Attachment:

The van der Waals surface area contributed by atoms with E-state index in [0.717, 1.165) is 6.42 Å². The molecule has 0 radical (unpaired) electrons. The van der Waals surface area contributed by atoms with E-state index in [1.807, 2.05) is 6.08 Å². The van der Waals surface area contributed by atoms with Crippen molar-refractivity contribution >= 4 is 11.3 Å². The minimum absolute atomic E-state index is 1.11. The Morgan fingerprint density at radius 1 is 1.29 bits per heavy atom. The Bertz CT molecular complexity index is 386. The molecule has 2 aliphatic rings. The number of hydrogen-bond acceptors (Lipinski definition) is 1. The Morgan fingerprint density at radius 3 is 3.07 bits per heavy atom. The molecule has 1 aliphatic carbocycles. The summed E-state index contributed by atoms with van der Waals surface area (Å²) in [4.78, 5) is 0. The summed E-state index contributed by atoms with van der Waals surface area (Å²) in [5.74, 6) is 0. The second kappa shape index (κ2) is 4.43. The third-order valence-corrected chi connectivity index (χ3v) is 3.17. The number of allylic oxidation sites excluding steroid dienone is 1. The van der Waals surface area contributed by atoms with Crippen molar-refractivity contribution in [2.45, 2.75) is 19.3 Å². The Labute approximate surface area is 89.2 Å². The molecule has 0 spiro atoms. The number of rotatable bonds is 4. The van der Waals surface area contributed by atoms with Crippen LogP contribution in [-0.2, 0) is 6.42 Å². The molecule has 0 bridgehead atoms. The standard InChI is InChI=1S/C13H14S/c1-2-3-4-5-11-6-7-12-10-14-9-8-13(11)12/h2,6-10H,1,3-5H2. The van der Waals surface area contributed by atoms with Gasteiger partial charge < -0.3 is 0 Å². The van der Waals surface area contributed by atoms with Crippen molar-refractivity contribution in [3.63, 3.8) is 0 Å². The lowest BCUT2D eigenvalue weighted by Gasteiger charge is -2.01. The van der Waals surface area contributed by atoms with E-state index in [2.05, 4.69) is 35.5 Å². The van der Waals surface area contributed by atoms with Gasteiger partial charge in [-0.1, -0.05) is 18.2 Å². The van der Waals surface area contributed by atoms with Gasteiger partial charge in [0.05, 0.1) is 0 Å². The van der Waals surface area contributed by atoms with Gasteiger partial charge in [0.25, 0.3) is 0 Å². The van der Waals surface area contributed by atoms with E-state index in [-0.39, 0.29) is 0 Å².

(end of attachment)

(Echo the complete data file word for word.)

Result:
The van der Waals surface area contributed by atoms with E-state index in [0.717, 1.165) is 6.42 Å². The molecule has 0 radical (unpaired) electrons. The van der Waals surface area contributed by atoms with E-state index in [1.807, 2.05) is 6.08 Å². The van der Waals surface area contributed by atoms with Crippen molar-refractivity contribution >= 4 is 11.3 Å². The minimum absolute atomic E-state index is 1.11. The Morgan fingerprint density at radius 1 is 1.29 bits per heavy atom. The Bertz CT molecular complexity index is 386. The molecule has 2 aliphatic rings. The number of hydrogen-bond acceptors (Lipinski definition) is 1. The Morgan fingerprint density at radius 3 is 3.07 bits per heavy atom. The molecule has 1 aliphatic carbocycles. The summed E-state index contributed by atoms with van der Waals surface area (Å²) in [4.78, 5) is 0. The summed E-state index contributed by atoms with van der Waals surface area (Å²) in [5.74, 6) is 0. The second kappa shape index (κ2) is 4.43. The third-order valence-corrected chi connectivity index (χ3v) is 3.17. The number of allylic oxidation sites excluding steroid dienone is 1. The van der Waals surface area contributed by atoms with Crippen molar-refractivity contribution in [2.45, 2.75) is 19.3 Å². The Labute approximate surface area is 89.2 Å². The molecule has 0 spiro atoms. The number of rotatable bonds is 4. The van der Waals surface area contributed by atoms with Crippen LogP contribution in [-0.2, 0) is 6.42 Å². The molecule has 0 bridgehead atoms. The standard InChI is InChI=1S/C13H14S/c1-2-3-4-5-11-6-7-12-10-14-9-8-13(11)12/h2,6-10H,1,3-5H2. The van der Waals surface area contributed by atoms with Gasteiger partial charge < -0.3 is 0 Å². The van der Waals surface area contributed by atoms with Crippen molar-refractivity contribution in [3.63, 3.8) is 0 Å². The lowest BCUT2D eigenvalue weighted by Gasteiger charge is -2.01. The van der Waals surface area contributed by atoms with E-state index in [2.05, 4.69) is 35.5 Å². The van der Waals surface area contributed by atoms with Gasteiger partial charge in [-0.1, -0.05) is 18.2 Å². The van der Waals surface area contributed by atoms with Gasteiger partial charge in [0.05, 0.1) is 0 Å². The van der Waals surface area contributed by atoms with Gasteiger partial charge in [0.25, 0.3) is 0 Å². The van der Waals surface area contributed by atoms with E-state index in [-0.39, 0.29) is 0 Å².